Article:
Quiet Harbor

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for flute, clarinet, violin, and cello (2015)

Composer: Nick Norton
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Description

Audio


Duration

5 min.

Instrumentation

Flute, Bb clarinet, violin, cello

Program Notes

While visiting my family’s home in the summer of 2014 I found a copy of the Oxford Book of Sea Songs.

I’d been listening to a good bit of Charles Ives recently so decided to pick a few of the songs to set against one another, essentially to see how they would sound. The songs I selected were John Dory, A Joyful New Ballad, and The Seamen and Soldiers’ Last Farewell to Their Dear Jewels. After a few bars (and a few tonal adjustments) I knew I was on to something.

During that summer I also visited Emerald Bay, on Catalina Island, where I spent every summer growing up. It was the first time I’d been back in three or four years.

Hanging out on the dock or on a moored boat late at night at the end of summer, whether with friends or alone, is one of my favorite places to be. It’s hard to put it into words, but it gives me a combined feeling of cool peacefulness and the warmth of being home. It’s also one of the rare places that I’m able to get out of my own head and just exist and be present in the moment.

I remembered how this felt by getting back there and experiencing it again, and tried to capture it in the colors of this piece.

Description

Audio


Duration

5 min.

Instrumentation

Flute, Bb clarinet, violin, cello

Program Notes

While visiting my family’s home in the summer of 2014 I found a copy of the Oxford Book of Sea Songs.

I’d been listening to a good bit of Charles Ives recently so decided to pick a few of the songs to set against one another, essentially to see how they would sound. The songs I selected were John Dory, A Joyful New Ballad, and The Seamen and Soldiers’ Last Farewell to Their Dear Jewels. After a few bars (and a few tonal adjustments) I knew I was on to something.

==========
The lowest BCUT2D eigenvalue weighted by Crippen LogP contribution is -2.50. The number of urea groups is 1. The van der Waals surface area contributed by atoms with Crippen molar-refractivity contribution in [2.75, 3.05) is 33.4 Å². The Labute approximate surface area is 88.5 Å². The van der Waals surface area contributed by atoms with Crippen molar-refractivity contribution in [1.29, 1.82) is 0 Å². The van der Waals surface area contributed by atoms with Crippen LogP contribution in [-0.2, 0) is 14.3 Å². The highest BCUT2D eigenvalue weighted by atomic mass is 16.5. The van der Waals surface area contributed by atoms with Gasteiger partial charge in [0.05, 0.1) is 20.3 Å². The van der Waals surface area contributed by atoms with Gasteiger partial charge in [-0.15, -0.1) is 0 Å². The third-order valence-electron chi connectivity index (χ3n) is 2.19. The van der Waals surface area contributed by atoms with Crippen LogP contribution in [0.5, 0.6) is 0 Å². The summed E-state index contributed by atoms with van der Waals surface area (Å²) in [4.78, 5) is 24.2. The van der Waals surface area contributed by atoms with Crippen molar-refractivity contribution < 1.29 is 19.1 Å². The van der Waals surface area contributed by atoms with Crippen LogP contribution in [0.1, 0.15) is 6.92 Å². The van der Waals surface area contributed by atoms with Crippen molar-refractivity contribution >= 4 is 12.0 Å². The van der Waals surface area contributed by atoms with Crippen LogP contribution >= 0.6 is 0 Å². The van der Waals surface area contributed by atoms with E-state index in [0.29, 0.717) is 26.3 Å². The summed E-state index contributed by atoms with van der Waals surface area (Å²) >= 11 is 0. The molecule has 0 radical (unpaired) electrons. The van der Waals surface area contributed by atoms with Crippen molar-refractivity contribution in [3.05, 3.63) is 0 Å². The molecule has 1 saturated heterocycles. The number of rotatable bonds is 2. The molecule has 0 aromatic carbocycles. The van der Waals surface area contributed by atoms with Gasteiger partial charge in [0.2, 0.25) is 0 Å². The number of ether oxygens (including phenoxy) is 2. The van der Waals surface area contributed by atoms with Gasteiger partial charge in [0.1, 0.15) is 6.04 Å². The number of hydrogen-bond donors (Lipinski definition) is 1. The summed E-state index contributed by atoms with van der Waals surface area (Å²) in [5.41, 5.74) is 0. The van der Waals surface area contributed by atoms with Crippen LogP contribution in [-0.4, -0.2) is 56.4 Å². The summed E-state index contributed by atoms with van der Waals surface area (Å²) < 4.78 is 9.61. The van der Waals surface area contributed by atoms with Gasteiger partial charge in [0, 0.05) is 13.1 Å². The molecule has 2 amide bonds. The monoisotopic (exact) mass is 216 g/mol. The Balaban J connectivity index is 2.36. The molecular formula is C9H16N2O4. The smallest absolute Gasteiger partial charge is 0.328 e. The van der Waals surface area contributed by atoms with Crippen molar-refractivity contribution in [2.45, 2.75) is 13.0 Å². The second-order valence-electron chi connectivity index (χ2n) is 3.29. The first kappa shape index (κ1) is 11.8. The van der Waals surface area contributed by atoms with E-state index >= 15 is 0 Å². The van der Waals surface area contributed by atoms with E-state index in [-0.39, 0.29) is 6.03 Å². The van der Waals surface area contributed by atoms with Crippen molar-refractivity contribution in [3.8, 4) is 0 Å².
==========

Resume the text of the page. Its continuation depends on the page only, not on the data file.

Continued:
During that summer I also visited Emerald Bay, on Catalina Island, where I spent every summer growing up. It was the first time I’d been back in three or four years.

Hanging out on the dock or on a moored boat late at night at the end of summer, whether with friends or alone, is one of my favorite places to be. It’s hard to put it into words, but it gives me a combined feeling of cool peacefulness and the warmth of being home. It’s also one of the rare places that I’m able to get out of my own head and just exist and be present in the moment.

I remembered how this felt by getting back there and experiencing it again, and tried to capture it in the colors of this piece.

Nick Norton

Nick Norton is—like you—made from materials forged in the cores of stars. He was born in Los Angeles approximately 13.6 billion years after the universe and at least a few hundred thousand after vertebrates developed a system to interpret vibrating air as sound, and has been making music ever since. The LA Times describes his work as crazy, and NewMusicBox referred to his pieces as “visceral sonic haiku.” At an early age Nick discovered that he got a seriously life-affirming kick out of certain arrangements of sound, so started making some by playing guitar and saxophone in bands. He studied composition in college—a lot of it—and in a whole bunch of garages, studios, apartments, backyards, beaches, mountains, bars, libraries, clubs, restaurants, lakes, forests, glaciers, and deserts. He’s been really lucky, because he’s had great teachers along the way, including Clarence Barlow, Curtis Roads, Joel Feigin, Andrew Tholl, Lei Liang, Rand Steiger, Chinary Ung, Anthony Davis, Robert Keeley, Harvey Sollberger, and Michel Merlet. Nick has also worked on pieces with Vicki Ray, Christopher Rountree, Sarah Gibson, Thomas Kotcheff, Justine Aronson, Richard Valitutto, Cristina Valdes, Ashley Walters, Giacomo Baldelli, Brandon Rolle, Anthony Garcia, Marc Evanstein, Sofia Gubaidulina, George Benjamin, Ted Hearne, Martin Bresnick, and Philip Glass. As an armchair political philosopher Nick rejects the distinction between high and low forms of art. He is invested in creating new experiences for listeners from all backgrounds and destroying social barriers to enjoying music. He pursues his mission through his work on behalf of Equal Sound and Bathysphere Music, as well as with his bands Calm MachineThe Newports, and Honest Iago. A student of Zen Buddhism, Nick enjoys punk rock, cinema, craft beer, sci fi, being in or near the ocean, hanging out with his girlfriend and their dog, publicly learning how to cook, and Oxford commas.


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